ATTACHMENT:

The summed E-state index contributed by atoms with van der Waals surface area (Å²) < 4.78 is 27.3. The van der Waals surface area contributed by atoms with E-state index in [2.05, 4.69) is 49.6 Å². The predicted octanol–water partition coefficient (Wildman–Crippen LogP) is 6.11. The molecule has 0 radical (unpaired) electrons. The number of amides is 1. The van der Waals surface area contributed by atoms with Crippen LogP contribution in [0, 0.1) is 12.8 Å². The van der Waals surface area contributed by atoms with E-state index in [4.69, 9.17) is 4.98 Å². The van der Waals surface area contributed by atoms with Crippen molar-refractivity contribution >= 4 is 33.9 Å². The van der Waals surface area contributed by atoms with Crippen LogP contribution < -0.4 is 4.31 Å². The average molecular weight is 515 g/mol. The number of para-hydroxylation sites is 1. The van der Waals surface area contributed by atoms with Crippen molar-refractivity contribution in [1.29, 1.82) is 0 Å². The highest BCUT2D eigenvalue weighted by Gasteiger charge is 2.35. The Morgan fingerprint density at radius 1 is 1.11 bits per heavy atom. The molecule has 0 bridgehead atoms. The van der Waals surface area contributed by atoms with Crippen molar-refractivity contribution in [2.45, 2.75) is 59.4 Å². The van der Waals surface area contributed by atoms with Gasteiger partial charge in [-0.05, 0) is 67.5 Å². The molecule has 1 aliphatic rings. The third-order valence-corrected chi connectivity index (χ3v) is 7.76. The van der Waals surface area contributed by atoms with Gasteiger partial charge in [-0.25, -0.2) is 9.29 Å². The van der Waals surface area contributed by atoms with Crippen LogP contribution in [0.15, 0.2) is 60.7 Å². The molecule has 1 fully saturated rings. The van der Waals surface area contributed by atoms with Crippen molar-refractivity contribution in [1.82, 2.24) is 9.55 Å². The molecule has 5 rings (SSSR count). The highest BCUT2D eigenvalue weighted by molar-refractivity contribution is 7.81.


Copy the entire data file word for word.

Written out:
The summed E-state index contributed by atoms with van der Waals surface area (Å²) < 4.78 is 27.3. The van der Waals surface area contributed by atoms with E-state index in [2.05, 4.69) is 49.6 Å². The predicted octanol–water partition coefficient (Wildman–Crippen LogP) is 6.11. The molecule has 0 radical (unpaired) electrons. The number of amides is 1. The van der Waals surface area contributed by atoms with Crippen LogP contribution in [0, 0.1) is 12.8 Å². The van der Waals surface area contributed by atoms with E-state index in [4.69, 9.17) is 4.98 Å². The van der Waals surface area contributed by atoms with Crippen molar-refractivity contribution >= 4 is 33.9 Å². The van der Waals surface area contributed by atoms with Crippen LogP contribution < -0.4 is 4.31 Å². The average molecular weight is 515 g/mol. The number of para-hydroxylation sites is 1. The van der Waals surface area contributed by atoms with Crippen molar-refractivity contribution in [1.29, 1.82) is 0 Å². The highest BCUT2D eigenvalue weighted by Gasteiger charge is 2.35. The Morgan fingerprint density at radius 1 is 1.11 bits per heavy atom. The molecule has 0 bridgehead atoms. The van der Waals surface area contributed by atoms with Crippen molar-refractivity contribution in [2.45, 2.75) is 59.4 Å². The van der Waals surface area contributed by atoms with Gasteiger partial charge in [-0.05, 0) is 67.5 Å². The molecule has 1 aliphatic rings. The third-order valence-corrected chi connectivity index (χ3v) is 7.76. The van der Waals surface area contributed by atoms with Gasteiger partial charge in [-0.25, -0.2) is 9.29 Å². The van der Waals surface area contributed by atoms with Crippen LogP contribution in [0.15, 0.2) is 60.7 Å². The molecule has 1 fully saturated rings. The van der Waals surface area contributed by atoms with Crippen molar-refractivity contribution in [1.82, 2.24) is 9.55 Å². The molecule has 5 rings (SSSR count). The highest BCUT2D eigenvalue weighted by molar-refractivity contribution is 7.81.